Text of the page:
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hu·mor (hymər)
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n.
1. The quality that makes something laughable or amusing; funniness: could not see the humor of the situation.
2. That which is intended to induce laughter or amusement: a writer skilled at crafting humor.
3. The ability to perceive, enjoy, or express what is amusing, comical, incongruous, or absurd: "Man's sense of humor seems to be in inverse proportion to the gravity of his profession" (Mary Roberts Rinehart).
4. One of the four fluids of the body, blood, phlegm, choler, and black bile, whose relative proportions were thought in ancient and medieval physiology to determine a person's disposition and general health.
5. Physiology
a. A body fluid, such as blood, lymph, or bile.
b. Aqueous humor.
c. Vitreous humor.
6. A person's characteristic disposition or temperament: a boy of sullen humor.
7. An often temporary state of mind; a mood: I'm in no humor to argue.
8.
a. A sudden, unanticipated inclination; a whim.
b. Capricious or peculiar behavior.
tr.v. hu·mored, hu·mor·ing, hu·mors
1. To comply with the wishes or ideas of (another) in order to keep that person satisfied or unaware of criticism; indulge: "When she was convinced a man was giving her the eye, we humored her and agreed" (Jhumpa Lahiri).
2. To adapt or accommodate oneself to: humored his uncle's peculiarities. See Synonyms at pamper.
Idiom:
out of humor
In a bad mood; irritable.

[Middle English, fluid, from Old French umor, from Latin ūmor, hūmor.]

Word History: Physicians in ancient and medieval times thought that the human body contained a mixture of four fluids and that a person's health and temperament depended upon the relative proportions of these fluids within the body. In Middle English, these fluids were called humours, ultimately from the Latin word hūmor, "fluid." (Latin hūmor, also found in the variant form ūmor, contains the same root found in the Latin adjective hūmidus, "moist," whence English humid.) Each of the four humors, namely blood, phlegm, black bile, and yellow bile, or sanguis, phlegma, melancholia, and choler in Latin, were defined as warm or cold and moist or dry and associated with one of the four elements, and a superfluity of any one humor was thought to produce a characteristic disposition. Blood, the warm, moist humor associated with the element fire, caused a ruddy complexion and a sanguine disposition, marked by courage, hope, and a readiness to fall in love. Phlegm, the cold, moist humor associated with water, made one phlegmatic, or calm, sluggish, and unemotional. Black bile, the cold, dry humor associated with earth, caused depression, or melancholy. Yellow bile, the warm, dry humor associated with the air, made one choleric, or easily angered. By the late 1500s, the word humour had become synonymous with temperament and was used especially to refer to one's temperament when dominated by one of the four humors. As an extension of this sense, humour came to indicate changing moods or states of mind, particularly whimsical and capricious fancies that, when revealed in action, provide amusement to others. In the 1600s, humour (now spelled humor in the United States) at last came to mean the quality that makes something amusing or laughable, as well as the ability to amuse others and to appreciate those things that are amusingthat is, a sense of humor.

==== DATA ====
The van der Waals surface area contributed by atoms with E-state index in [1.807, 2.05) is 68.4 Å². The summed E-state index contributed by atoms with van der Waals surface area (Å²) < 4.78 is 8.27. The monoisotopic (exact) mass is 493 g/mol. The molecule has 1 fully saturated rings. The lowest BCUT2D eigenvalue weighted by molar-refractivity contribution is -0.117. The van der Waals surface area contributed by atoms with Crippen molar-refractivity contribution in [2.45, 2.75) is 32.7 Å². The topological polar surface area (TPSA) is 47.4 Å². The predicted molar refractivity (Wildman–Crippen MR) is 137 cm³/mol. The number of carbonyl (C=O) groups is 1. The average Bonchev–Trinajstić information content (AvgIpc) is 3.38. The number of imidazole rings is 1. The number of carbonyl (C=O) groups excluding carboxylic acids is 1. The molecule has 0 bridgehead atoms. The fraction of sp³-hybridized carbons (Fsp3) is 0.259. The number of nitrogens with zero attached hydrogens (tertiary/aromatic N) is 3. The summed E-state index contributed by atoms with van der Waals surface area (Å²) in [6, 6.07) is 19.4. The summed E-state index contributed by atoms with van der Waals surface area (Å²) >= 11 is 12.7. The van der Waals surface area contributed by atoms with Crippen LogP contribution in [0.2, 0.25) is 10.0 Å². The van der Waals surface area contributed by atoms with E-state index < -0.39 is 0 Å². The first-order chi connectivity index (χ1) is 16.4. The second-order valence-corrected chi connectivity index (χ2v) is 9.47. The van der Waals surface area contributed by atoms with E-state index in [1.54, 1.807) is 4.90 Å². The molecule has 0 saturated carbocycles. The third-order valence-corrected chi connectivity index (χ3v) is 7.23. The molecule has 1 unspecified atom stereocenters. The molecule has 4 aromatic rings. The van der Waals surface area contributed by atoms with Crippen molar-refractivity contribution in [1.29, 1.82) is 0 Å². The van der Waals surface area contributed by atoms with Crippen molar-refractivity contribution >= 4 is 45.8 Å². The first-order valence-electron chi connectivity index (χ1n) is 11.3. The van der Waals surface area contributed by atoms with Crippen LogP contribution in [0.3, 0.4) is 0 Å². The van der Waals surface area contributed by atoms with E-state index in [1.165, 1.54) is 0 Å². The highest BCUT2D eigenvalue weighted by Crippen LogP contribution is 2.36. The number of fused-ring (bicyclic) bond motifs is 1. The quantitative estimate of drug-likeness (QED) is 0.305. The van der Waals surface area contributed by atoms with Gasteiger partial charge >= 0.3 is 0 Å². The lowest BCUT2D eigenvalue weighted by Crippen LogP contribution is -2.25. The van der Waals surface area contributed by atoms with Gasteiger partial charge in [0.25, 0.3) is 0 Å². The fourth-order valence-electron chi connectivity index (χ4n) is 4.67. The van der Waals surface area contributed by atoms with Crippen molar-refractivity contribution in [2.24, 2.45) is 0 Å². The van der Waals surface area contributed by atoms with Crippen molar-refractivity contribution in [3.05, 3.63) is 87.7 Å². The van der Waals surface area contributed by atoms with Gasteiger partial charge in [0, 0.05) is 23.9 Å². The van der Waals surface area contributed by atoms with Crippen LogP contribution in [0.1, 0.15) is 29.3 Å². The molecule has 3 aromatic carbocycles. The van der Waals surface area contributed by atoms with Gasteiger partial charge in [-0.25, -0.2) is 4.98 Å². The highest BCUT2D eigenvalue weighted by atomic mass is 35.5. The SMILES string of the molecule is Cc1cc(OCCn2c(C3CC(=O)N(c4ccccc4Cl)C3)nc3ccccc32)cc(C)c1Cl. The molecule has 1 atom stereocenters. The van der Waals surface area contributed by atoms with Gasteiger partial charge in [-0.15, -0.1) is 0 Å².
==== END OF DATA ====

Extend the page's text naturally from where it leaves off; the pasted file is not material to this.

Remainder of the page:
The American Heritage® Dictionary of the English Language, Fifth Edition copyright ©2019 by Houghton Mifflin Harcourt Publishing Company. All rights reserved.
 

Indo-European & Semitic Roots Appendices

    Thousands of entries in the dictionary include etymologies that trace their origins back to reconstructed proto-languages. You can obtain more information about these forms in our online appendices:

    Indo-European Roots

    Semitic Roots

    The Indo-European appendix covers nearly half of the Indo-European roots that have left their mark on English words. A more complete treatment of Indo-European roots and the English words derived from them is available in our Dictionary of Indo-European Roots.

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